• Checking motives ~ this means checking my heart to make sure I’m not posting something that would be “bragging” or flaunting what I have been blessed with. To make sure my heart isn’t looking for a “pat on the back” or recognition for something, deriving self-worth from others. To make sure I’m not getting into comparisons. To make sure I’m not just trying to promote myself, but to pray that my words bless someone.
  • Considering others ~ this means putting myself in other people’s shoes and considering their feelings. It could mean something like not mentioning the heated seats in my four-wheel-drive SUV, when I have friends who are driving around “clunkers” that they’re praying will keep running through the winter. It could mean not inundating my timeline with photos of my kids when I have friends who are struggling with infertility and miscarriage. (I’ve been there, so I know how that feels.) It could even mean not talking about sports teams, which could ruffle up a die-hard fan of a rival team. (Let alone topics about politics and theology.) It means keeping peace and unity.
  • Loving others ~ this means uplifting and encouraging others. It means sharing from your heart, keeping it real, but positive. It’s being helpful with knowledge, sharing with understanding, being objective with opinions, and keeping a purpose to bless others. At the core, it’s making things more about others and less about you.

I have posted things where I’m looking for recognition and I’m guilty of clicking into Facebook every two minutes after I post something just to watch the “likes” add up. That’s for sure not the way we’re supposed to be.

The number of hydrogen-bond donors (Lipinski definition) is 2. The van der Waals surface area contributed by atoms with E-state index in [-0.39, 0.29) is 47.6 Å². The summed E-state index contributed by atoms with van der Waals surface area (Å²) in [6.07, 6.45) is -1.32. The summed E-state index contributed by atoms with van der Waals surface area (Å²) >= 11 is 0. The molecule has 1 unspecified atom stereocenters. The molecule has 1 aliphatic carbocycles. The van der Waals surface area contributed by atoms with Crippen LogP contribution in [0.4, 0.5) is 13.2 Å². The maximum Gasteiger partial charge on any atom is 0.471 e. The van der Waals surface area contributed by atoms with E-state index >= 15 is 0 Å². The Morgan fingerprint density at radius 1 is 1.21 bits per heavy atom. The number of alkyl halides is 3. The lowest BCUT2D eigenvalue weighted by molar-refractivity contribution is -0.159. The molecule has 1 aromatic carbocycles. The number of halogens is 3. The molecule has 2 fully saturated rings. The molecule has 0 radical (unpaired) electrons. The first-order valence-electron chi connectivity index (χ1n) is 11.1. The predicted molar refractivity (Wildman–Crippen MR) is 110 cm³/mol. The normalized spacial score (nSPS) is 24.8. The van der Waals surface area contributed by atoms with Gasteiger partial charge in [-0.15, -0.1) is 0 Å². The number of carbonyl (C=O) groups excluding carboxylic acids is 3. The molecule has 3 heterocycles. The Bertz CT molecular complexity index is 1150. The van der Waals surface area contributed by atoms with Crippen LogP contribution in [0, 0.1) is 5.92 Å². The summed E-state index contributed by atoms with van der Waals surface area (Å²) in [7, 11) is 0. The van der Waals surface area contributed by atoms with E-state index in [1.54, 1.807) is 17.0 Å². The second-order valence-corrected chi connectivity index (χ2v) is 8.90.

My vehicle, my favorite teams, spending the summer lounging by the pool…it all seems innocent on the surface. But it can come across as bragging or making others feel jealous, envious, sad, discouraged, resentful, and “less than.” And let’s face it, these things don’t make a positive difference in the lives of others or for eternity. I’m not saying it’s wrong to live in real life with those things, but to take it to the next step, feeling a need to splash it out to friends around the globe is senseless…at least that’s where God has convicted me.

Here’s a tip: on most social media sites, you can make lists (Facebook & Twitter), hidden boards (Pinterest), and circles (Google+), so that if you want to post about something that you know only certain ones of your friends will be interested in, you can set it up so that only those friends will see what you post on those subjects. A simple example, for a sports fan, would be to put all your friends who root for the same sports team as you on a list so that before/during/after the game when you want to post about it, only those who care and are of like mind will see it. (On Facebook, I have it set up so that my entire friends list sees less than half of what I post!)

It is much better to build people up, to make an actual difference in their lives, or even their day, to forge bonds and paths that may lead to an eternal difference, than to let the unimportant take up space or cause others to stumble in our online lives.

So instead of impulsively posting things, who’s with me, determining to turn on our filters and think before we post? Even if it means we post less often, that’s maybe the point.


Published by Kristen Hamilton

Jesus disciple; student of the Bible; wife; mom of 3 teen girls; writer/blogger- sharing the gospel; consumer of coffee, dark chocolate & lobster rolls!